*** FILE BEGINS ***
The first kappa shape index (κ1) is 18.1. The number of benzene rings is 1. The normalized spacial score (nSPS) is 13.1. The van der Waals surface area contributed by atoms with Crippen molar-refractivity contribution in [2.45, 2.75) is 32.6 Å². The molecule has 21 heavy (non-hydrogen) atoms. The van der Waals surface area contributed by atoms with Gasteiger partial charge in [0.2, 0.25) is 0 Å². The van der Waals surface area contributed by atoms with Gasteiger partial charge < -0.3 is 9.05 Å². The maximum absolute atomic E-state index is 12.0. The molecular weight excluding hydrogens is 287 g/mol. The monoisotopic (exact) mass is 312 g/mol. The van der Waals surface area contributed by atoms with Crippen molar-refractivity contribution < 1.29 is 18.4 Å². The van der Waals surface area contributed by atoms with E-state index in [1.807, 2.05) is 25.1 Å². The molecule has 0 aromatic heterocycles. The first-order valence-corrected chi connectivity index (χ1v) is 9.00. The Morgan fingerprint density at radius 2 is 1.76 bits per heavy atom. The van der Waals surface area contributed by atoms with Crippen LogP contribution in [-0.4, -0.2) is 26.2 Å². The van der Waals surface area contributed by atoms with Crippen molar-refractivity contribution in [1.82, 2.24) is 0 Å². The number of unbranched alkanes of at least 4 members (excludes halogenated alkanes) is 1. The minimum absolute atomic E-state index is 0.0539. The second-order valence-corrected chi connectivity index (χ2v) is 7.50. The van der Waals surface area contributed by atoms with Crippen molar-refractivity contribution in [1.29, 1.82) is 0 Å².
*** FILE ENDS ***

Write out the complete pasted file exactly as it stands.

The first kappa shape index (κ1) is 18.1. The number of benzene rings is 1. The normalized spacial score (nSPS) is 13.1. The van der Waals surface area contributed by atoms with Crippen molar-refractivity contribution in [2.45, 2.75) is 32.6 Å². The molecule has 21 heavy (non-hydrogen) atoms. The van der Waals surface area contributed by atoms with Gasteiger partial charge in [0.2, 0.25) is 0 Å². The van der Waals surface area contributed by atoms with Gasteiger partial charge < -0.3 is 9.05 Å². The maximum absolute atomic E-state index is 12.0. The molecular weight excluding hydrogens is 287 g/mol. The monoisotopic (exact) mass is 312 g/mol. The van der Waals surface area contributed by atoms with Crippen molar-refractivity contribution < 1.29 is 18.4 Å². The van der Waals surface area contributed by atoms with E-state index in [1.807, 2.05) is 25.1 Å². The molecule has 0 aromatic heterocycles. The first-order valence-corrected chi connectivity index (χ1v) is 9.00. The Morgan fingerprint density at radius 2 is 1.76 bits per heavy atom. The van der Waals surface area contributed by atoms with Crippen LogP contribution in [-0.4, -0.2) is 26.2 Å². The van der Waals surface area contributed by atoms with Crippen molar-refractivity contribution in [1.82, 2.24) is 0 Å². The number of unbranched alkanes of at least 4 members (excludes halogenated alkanes) is 1. The minimum absolute atomic E-state index is 0.0539. The second-order valence-corrected chi connectivity index (χ2v) is 7.50. The van der Waals surface area contributed by atoms with Crippen molar-refractivity contribution in [1.29, 1.82) is 0 Å².